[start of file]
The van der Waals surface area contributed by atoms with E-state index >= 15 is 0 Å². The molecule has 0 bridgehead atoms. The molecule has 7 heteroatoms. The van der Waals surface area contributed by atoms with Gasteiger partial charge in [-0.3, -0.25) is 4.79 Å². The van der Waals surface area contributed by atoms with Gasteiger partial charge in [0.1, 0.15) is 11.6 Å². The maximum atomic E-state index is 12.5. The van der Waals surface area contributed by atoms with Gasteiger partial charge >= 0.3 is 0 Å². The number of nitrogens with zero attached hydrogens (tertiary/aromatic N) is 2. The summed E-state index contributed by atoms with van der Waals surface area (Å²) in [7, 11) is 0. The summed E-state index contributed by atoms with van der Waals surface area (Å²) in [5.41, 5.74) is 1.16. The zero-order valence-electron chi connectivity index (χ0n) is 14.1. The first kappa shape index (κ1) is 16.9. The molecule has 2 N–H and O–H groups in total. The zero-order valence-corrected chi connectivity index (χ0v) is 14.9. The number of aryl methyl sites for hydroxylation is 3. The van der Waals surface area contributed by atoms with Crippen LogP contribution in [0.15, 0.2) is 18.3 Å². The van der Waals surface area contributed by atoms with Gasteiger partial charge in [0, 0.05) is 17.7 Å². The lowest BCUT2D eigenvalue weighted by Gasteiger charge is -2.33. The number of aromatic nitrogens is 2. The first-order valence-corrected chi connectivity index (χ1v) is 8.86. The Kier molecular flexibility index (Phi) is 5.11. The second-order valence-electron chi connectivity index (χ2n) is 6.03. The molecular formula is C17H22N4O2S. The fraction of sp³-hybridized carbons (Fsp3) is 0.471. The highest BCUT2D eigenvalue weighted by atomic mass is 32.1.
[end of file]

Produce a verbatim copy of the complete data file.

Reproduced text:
The van der Waals surface area contributed by atoms with E-state index >= 15 is 0 Å². The molecule has 0 bridgehead atoms. The molecule has 7 heteroatoms. The van der Waals surface area contributed by atoms with Gasteiger partial charge in [-0.3, -0.25) is 4.79 Å². The van der Waals surface area contributed by atoms with Gasteiger partial charge in [0.1, 0.15) is 11.6 Å². The maximum atomic E-state index is 12.5. The van der Waals surface area contributed by atoms with Gasteiger partial charge >= 0.3 is 0 Å². The number of nitrogens with zero attached hydrogens (tertiary/aromatic N) is 2. The summed E-state index contributed by atoms with van der Waals surface area (Å²) in [7, 11) is 0. The summed E-state index contributed by atoms with van der Waals surface area (Å²) in [5.41, 5.74) is 1.16. The zero-order valence-electron chi connectivity index (χ0n) is 14.1. The first kappa shape index (κ1) is 16.9. The molecule has 2 N–H and O–H groups in total. The zero-order valence-corrected chi connectivity index (χ0v) is 14.9. The number of aryl methyl sites for hydroxylation is 3. The van der Waals surface area contributed by atoms with Crippen LogP contribution in [0.15, 0.2) is 18.3 Å². The van der Waals surface area contributed by atoms with Gasteiger partial charge in [0, 0.05) is 17.7 Å². The lowest BCUT2D eigenvalue weighted by Gasteiger charge is -2.33. The number of aromatic nitrogens is 2. The first-order valence-corrected chi connectivity index (χ1v) is 8.86. The Kier molecular flexibility index (Phi) is 5.11. The second-order valence-electron chi connectivity index (χ2n) is 6.03. The molecular formula is C17H22N4O2S. The fraction of sp³-hybridized carbons (Fsp3) is 0.471. The highest BCUT2D eigenvalue weighted by atomic mass is 32.1.